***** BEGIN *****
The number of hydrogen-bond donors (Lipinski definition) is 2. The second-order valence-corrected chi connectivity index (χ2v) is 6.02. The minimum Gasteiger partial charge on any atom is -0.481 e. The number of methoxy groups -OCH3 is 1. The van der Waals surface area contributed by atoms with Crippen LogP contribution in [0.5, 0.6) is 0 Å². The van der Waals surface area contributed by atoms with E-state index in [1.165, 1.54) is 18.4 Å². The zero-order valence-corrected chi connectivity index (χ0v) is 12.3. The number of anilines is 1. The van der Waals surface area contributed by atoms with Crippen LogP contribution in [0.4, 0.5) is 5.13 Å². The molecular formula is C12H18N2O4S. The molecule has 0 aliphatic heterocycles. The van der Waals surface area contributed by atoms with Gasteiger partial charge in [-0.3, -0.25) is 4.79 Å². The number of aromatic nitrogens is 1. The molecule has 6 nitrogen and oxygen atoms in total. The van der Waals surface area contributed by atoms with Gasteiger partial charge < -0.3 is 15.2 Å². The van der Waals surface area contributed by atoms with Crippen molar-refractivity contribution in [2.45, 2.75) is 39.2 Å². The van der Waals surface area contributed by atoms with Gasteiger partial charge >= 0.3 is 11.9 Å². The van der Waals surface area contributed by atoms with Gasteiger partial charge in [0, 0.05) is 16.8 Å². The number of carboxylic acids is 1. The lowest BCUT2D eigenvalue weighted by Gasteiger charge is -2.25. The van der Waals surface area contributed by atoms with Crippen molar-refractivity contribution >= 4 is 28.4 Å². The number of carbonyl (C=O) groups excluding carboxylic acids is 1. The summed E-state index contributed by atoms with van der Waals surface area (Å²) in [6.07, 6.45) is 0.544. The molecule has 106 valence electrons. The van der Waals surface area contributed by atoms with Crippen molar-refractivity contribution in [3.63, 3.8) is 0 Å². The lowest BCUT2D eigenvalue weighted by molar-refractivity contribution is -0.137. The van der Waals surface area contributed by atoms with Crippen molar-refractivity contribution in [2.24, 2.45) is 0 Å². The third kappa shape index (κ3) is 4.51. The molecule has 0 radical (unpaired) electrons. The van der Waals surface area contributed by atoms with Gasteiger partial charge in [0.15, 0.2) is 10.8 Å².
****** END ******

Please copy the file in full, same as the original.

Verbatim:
The number of hydrogen-bond donors (Lipinski definition) is 2. The second-order valence-corrected chi connectivity index (χ2v) is 6.02. The minimum Gasteiger partial charge on any atom is -0.481 e. The number of methoxy groups -OCH3 is 1. The van der Waals surface area contributed by atoms with Crippen LogP contribution in [0.5, 0.6) is 0 Å². The van der Waals surface area contributed by atoms with E-state index in [1.165, 1.54) is 18.4 Å². The zero-order valence-corrected chi connectivity index (χ0v) is 12.3. The number of anilines is 1. The van der Waals surface area contributed by atoms with Crippen LogP contribution in [0.4, 0.5) is 5.13 Å². The molecular formula is C12H18N2O4S. The molecule has 0 aliphatic heterocycles. The van der Waals surface area contributed by atoms with Gasteiger partial charge in [-0.3, -0.25) is 4.79 Å². The number of aromatic nitrogens is 1. The molecule has 6 nitrogen and oxygen atoms in total. The van der Waals surface area contributed by atoms with Gasteiger partial charge < -0.3 is 15.2 Å². The van der Waals surface area contributed by atoms with Crippen molar-refractivity contribution in [2.45, 2.75) is 39.2 Å². The van der Waals surface area contributed by atoms with Gasteiger partial charge >= 0.3 is 11.9 Å². The van der Waals surface area contributed by atoms with Gasteiger partial charge in [0, 0.05) is 16.8 Å². The number of carboxylic acids is 1. The lowest BCUT2D eigenvalue weighted by Gasteiger charge is -2.25. The van der Waals surface area contributed by atoms with Crippen molar-refractivity contribution >= 4 is 28.4 Å². The number of carbonyl (C=O) groups excluding carboxylic acids is 1. The summed E-state index contributed by atoms with van der Waals surface area (Å²) in [6.07, 6.45) is 0.544. The molecule has 106 valence electrons. The van der Waals surface area contributed by atoms with Crippen molar-refractivity contribution in [3.63, 3.8) is 0 Å². The lowest BCUT2D eigenvalue weighted by molar-refractivity contribution is -0.137. The van der Waals surface area contributed by atoms with Crippen molar-refractivity contribution in [2.24, 2.45) is 0 Å². The third kappa shape index (κ3) is 4.51. The molecule has 0 radical (unpaired) electrons. The van der Waals surface area contributed by atoms with Gasteiger partial charge in [0.15, 0.2) is 10.8 Å².